Robert Frost had a fascination towards loneliness and isolation and thus expressed these ideas in

Decent Essays
Robert Frost had a fascination towards loneliness and isolation and thus expressed these ideas in his poems through metaphors. The majority of the characters in Frost’s poems are isolated in one way or another. In some poems, such as “Acquainted with the Night” and “Mending Wall,” the speakers are lonely and isolated from their societies. On other occasions, Frost suggests that isolation can be avoided by interaction with other members of society, for example in “The Tuft of Flowers,” where the poem changes from a speaker all alone, to realizing that people are all connected in some way or another. In Robert Frost’s poems “Acquainted with the Night,” “Mending Wall,” and “The Tuft of Flowers,” the themes insinuate the idea of loneliness…show more content…
The speaker refers to the night as his acquaintance. This implies that the speaker has a lot of experience with the night, but has not become friends with it. Thus, because even the night, which has been alongside the speaker in comparison to anything or anyone else, is not a companion to the speaker, the idea of loneliness is enhanced. In addition, “rain” (2) is used to symbolize the speaker’s feelings of gloom and grief, because there is continuous pouring of the rain, which is unlikely to stop. In line 3, “city light” is used to convey the emotional distance between the speaker and society. Although the speaker has walked extensively, he has not yet interacted with anyone – thus distancing himself even further from society. Moreover, the moon, in lines 11 to 12, is used as a metaphor of the speaker’s feelings. The speaker feels extremely distant from society that he feels “unearthly.” The idea of isolation and loneliness in this poem is used as the theme of the poem; and the use of the setting and metaphors underscores the idea that the speaker feels abandoned from society.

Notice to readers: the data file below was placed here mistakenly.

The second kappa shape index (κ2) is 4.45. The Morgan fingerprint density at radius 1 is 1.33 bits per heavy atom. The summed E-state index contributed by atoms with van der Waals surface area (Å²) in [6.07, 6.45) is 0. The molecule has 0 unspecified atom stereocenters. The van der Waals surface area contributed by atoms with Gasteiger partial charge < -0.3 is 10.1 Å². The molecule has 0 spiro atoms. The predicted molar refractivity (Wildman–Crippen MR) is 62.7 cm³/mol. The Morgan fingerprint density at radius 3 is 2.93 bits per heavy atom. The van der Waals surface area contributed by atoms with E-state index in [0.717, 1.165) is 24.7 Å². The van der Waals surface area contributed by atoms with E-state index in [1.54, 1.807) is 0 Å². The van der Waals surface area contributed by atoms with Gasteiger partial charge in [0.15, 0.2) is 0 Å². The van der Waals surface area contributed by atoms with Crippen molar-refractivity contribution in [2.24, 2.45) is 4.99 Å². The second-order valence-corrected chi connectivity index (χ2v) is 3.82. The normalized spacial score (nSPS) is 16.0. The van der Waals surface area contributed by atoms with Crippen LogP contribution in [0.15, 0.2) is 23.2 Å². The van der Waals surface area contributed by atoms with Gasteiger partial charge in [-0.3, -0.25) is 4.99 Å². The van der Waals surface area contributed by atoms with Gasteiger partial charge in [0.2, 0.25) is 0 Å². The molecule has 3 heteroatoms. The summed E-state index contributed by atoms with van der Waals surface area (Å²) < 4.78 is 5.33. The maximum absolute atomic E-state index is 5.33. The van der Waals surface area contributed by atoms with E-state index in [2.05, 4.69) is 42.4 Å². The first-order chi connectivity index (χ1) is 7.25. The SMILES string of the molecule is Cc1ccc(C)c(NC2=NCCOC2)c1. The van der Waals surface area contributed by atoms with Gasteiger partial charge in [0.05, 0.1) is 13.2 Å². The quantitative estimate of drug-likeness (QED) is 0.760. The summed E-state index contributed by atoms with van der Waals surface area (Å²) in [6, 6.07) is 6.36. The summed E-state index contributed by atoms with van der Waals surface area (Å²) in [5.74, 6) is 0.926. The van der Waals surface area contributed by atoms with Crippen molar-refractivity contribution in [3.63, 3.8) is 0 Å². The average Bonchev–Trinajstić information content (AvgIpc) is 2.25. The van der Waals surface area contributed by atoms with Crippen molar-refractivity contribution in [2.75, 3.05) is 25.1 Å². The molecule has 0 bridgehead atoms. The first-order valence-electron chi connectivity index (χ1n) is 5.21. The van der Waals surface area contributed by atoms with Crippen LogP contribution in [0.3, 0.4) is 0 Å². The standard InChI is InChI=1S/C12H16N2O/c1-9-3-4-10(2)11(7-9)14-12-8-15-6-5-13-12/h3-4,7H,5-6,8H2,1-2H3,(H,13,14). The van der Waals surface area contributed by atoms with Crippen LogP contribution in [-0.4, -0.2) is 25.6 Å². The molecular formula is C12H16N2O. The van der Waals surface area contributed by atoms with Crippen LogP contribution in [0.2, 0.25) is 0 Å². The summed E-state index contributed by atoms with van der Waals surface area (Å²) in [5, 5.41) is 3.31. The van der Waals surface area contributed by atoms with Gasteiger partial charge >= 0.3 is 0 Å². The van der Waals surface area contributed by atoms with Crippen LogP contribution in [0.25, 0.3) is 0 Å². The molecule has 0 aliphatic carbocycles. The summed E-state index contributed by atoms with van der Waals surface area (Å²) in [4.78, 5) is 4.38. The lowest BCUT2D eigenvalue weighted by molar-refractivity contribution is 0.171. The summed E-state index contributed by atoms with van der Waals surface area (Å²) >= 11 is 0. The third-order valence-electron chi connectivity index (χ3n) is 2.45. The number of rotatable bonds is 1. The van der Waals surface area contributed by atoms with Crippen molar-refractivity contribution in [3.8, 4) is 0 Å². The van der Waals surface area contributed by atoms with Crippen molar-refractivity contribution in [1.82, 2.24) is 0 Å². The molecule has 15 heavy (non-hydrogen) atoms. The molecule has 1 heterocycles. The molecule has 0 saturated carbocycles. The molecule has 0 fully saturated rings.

Similar to “Acquainted with the Night,” isolation is a major theme in “Mending Wall.” In “Mending Wall,” there are two characters: the speaker and the neighbor. The two characters have two different opinions on what make a “good neighbor.” The neighbor views walls as a crucial object in
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